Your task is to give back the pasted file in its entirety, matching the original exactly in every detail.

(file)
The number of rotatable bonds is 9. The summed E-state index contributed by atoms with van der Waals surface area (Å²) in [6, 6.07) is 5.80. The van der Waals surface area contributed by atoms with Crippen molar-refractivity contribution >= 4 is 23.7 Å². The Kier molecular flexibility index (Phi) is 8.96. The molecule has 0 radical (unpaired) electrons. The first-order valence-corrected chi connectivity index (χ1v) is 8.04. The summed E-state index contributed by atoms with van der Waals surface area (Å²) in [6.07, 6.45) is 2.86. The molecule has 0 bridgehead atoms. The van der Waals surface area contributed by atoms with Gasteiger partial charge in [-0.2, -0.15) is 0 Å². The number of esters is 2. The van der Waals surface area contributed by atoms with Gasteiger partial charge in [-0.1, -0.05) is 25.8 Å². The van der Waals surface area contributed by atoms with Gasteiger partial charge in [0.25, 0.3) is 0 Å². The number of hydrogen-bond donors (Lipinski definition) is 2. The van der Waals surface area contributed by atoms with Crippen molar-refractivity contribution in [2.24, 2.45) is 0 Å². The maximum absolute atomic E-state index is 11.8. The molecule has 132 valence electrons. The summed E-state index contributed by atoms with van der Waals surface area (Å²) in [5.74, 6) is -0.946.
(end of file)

The number of rotatable bonds is 9. The summed E-state index contributed by atoms with van der Waals surface area (Å²) in [6, 6.07) is 5.80. The van der Waals surface area contributed by atoms with Crippen molar-refractivity contribution >= 4 is 23.7 Å². The Kier molecular flexibility index (Phi) is 8.96. The molecule has 0 radical (unpaired) electrons. The first-order valence-corrected chi connectivity index (χ1v) is 8.04. The summed E-state index contributed by atoms with van der Waals surface area (Å²) in [6.07, 6.45) is 2.86. The molecule has 0 bridgehead atoms. The van der Waals surface area contributed by atoms with Gasteiger partial charge in [-0.2, -0.15) is 0 Å². The number of esters is 2. The van der Waals surface area contributed by atoms with Gasteiger partial charge in [-0.1, -0.05) is 25.8 Å². The van der Waals surface area contributed by atoms with Gasteiger partial charge in [0.25, 0.3) is 0 Å². The number of hydrogen-bond donors (Lipinski definition) is 2. The van der Waals surface area contributed by atoms with Crippen molar-refractivity contribution in [2.24, 2.45) is 0 Å². The maximum absolute atomic E-state index is 11.8. The molecule has 132 valence electrons. The summed E-state index contributed by atoms with van der Waals surface area (Å²) in [5.74, 6) is -0.946.